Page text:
The Harmony Games, an ecumenical event, is organised each year by a different religious group, and this year, the cycle went a complete round back to the National Council of Churches (NCCS).
This year’s Games was held on 24 August at Telok Ayer Chinese Methodist Church (TA CMC)—a Chinese Annual Conference church that has just celebrated its 130th anniversary. TA CMC was gazetted as a national monument in 1989, which made it an appropriate location for an event of such significance and value.
A total of 31 groups registered for this year’s Harmony Games—these included Muslim students from Islamic studies at Madrasah Wak Tanjong Al-Islamiah, Catholic students from CHIJ St Theresa’s Convent, as well as Christian students from Trinity Theological College. There were young students, along with senior members of our local community from groups such as the Singapore Taoist Federation, the Sri Mariamman Temple as well as the Singapore Khalsa Association.
Even while most participants arrived donned in their own organisation’s garb, as each of them changed into the Harmony Games T-shirt, the place eventually transformed into a sea of blue. An act as simple as wearing the blue event shirts caused everyone to view themselves as fellow Games participants and teammates for the day, rather than associating each other with the separate organisations they were originally from.
The first main event was the Explorers Race, in which participants in mixed groups visited various religious sites such as the Buddha Tooth Relic Temple and Museum, and the Al-Abrar Mosque. When participants reassembled back at the church, they excitedly discussed what they had learnt about each site, such as how to perform the Taoist way of greeting that they had learnt at Yu Huang Gong, while wearing the flower garlands they had weaved together at the Sri Mariamman Temple.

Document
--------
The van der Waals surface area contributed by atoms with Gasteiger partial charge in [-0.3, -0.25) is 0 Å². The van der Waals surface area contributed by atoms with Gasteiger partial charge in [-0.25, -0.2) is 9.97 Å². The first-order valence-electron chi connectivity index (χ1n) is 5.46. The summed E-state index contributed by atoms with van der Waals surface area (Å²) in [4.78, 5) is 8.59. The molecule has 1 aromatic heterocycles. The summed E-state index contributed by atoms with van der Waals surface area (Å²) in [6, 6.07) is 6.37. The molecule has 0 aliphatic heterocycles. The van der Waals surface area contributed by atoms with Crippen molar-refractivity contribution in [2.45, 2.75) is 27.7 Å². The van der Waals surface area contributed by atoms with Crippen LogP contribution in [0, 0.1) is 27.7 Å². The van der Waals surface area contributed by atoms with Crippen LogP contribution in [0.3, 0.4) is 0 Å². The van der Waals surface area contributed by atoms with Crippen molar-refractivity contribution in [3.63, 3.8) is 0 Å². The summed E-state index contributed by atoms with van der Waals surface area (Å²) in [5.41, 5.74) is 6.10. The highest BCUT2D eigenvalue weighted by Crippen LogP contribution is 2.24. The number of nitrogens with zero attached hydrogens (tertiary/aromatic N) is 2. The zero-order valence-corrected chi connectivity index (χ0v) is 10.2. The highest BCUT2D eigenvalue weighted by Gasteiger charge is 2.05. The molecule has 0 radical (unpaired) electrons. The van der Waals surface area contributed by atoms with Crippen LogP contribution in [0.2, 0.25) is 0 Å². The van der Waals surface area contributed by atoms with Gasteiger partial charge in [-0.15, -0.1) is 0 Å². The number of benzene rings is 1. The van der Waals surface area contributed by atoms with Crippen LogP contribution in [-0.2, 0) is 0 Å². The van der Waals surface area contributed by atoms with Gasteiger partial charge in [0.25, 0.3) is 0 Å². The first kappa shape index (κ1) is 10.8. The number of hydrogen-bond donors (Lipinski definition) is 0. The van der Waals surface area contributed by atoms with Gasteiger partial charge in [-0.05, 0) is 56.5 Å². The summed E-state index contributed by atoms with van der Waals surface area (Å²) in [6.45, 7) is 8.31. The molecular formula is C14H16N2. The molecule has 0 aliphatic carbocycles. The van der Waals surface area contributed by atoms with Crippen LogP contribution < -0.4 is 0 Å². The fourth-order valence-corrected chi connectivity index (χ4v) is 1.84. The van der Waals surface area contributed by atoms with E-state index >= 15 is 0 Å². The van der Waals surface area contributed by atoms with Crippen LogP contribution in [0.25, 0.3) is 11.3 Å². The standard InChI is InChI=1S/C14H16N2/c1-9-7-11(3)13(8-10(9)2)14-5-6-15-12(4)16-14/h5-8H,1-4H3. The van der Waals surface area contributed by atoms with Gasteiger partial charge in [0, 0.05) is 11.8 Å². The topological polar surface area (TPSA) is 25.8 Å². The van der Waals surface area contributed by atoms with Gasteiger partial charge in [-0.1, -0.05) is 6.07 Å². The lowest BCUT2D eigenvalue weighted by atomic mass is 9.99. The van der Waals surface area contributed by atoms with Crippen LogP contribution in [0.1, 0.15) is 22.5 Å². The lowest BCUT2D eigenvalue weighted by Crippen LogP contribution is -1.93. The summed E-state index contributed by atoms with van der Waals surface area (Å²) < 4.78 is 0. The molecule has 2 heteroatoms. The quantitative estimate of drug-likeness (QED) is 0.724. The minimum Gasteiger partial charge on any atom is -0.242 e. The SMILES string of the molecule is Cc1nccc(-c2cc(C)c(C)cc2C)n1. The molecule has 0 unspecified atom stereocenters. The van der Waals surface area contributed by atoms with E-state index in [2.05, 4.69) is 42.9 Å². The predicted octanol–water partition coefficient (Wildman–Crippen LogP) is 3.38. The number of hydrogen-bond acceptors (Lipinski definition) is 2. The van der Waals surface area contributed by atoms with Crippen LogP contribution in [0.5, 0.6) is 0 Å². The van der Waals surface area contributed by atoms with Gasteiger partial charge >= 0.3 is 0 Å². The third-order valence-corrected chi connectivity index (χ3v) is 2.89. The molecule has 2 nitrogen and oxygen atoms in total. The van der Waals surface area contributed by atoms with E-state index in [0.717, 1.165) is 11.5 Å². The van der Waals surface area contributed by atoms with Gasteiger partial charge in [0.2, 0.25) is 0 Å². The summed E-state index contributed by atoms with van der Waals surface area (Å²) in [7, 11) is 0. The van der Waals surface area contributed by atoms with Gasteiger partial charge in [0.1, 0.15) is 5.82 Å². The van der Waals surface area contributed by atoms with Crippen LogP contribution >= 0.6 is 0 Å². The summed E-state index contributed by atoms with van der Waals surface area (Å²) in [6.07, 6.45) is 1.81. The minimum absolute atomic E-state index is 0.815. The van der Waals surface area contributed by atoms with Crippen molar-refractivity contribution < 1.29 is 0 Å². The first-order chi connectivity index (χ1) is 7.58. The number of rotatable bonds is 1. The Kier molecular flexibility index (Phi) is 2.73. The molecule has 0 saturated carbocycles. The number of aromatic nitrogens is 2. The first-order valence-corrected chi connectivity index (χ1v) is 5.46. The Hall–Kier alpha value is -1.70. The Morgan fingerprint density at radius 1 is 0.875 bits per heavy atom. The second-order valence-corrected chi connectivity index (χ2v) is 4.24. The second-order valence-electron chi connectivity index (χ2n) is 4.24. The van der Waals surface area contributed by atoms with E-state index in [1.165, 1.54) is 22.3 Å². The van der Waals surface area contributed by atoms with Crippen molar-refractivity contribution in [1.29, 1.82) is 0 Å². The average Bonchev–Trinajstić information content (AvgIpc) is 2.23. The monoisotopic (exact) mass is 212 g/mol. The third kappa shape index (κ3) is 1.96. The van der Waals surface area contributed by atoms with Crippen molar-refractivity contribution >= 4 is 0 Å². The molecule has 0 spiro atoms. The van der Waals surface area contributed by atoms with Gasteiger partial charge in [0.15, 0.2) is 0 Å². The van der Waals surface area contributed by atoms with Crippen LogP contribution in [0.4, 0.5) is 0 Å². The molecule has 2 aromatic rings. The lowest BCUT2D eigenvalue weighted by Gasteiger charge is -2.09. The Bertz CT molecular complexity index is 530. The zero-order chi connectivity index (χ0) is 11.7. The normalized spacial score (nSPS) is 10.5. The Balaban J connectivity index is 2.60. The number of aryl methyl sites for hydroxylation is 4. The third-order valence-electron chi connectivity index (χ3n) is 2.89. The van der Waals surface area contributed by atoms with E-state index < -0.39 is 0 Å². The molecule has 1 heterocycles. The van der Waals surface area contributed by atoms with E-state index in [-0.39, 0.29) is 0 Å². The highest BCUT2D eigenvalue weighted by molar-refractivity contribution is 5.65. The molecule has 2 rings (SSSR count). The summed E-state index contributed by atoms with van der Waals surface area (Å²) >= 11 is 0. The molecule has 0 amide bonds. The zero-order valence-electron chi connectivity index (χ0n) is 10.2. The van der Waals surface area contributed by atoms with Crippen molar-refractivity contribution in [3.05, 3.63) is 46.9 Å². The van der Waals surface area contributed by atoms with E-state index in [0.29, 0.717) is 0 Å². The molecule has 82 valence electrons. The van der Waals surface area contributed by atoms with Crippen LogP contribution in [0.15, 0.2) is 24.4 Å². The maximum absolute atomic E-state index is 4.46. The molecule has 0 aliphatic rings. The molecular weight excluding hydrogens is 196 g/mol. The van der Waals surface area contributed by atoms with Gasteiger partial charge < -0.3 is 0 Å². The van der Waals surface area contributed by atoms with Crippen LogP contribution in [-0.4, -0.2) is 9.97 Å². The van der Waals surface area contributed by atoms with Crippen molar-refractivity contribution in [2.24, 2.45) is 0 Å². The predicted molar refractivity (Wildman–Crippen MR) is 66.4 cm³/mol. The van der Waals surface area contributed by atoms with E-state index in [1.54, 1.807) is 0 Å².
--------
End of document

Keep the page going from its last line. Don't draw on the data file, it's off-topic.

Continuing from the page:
The second main event, the Explorers Board Game, was held at TA CMC and conducted by students from the Boys’ Brigade in Singapore. In this modified version of Monopoly, participants took turns rolling the dice while “collecting” religious sites on the game board. Part of the gameplay involved old, familiar game components where kuti kuti was used as the in-game currency, and mini-games, such as five stones and the “eraser game” were played, allowing senior participants to relive their childhood days.
Participants unanimously enjoyed the event. A first-time Games attendee, a student from Madrasah Wak Tanjong Al-Islamiah, felt that it was a good opportunity to have different religions come together.
Ms Grace Fu, the Minister of Culture, Community and Youth, was the guest of honour. She toured the church while church leaders who shared with her about the church’s heritage. She also met up with the religious leaders present.
As everyone gathered in the church sanctuary at the end of the day, Bishop Terry Kee, chairman of (NCCS), delivered a short message. He said, “We do not have to be the same [to] be friends. We can be different and still work together for the common good. […] We are different but we are all Singaporeans, all human beings, all good friends.”
As everyone, young and old, recited the declaration of religious harmony in one voice, I felt comforted in the realisation that harmony across different faiths and creeds is possible. And the prominent presence of the younger generation that day assured me that, surely, harmony can also be a future reality.
Elena Yeo is currently a pastoral ministry staff at Telok Ayer Chinese Methodist Church, serving in the children and youth ministry.
Photos courtesy of National Council of Churches Singapore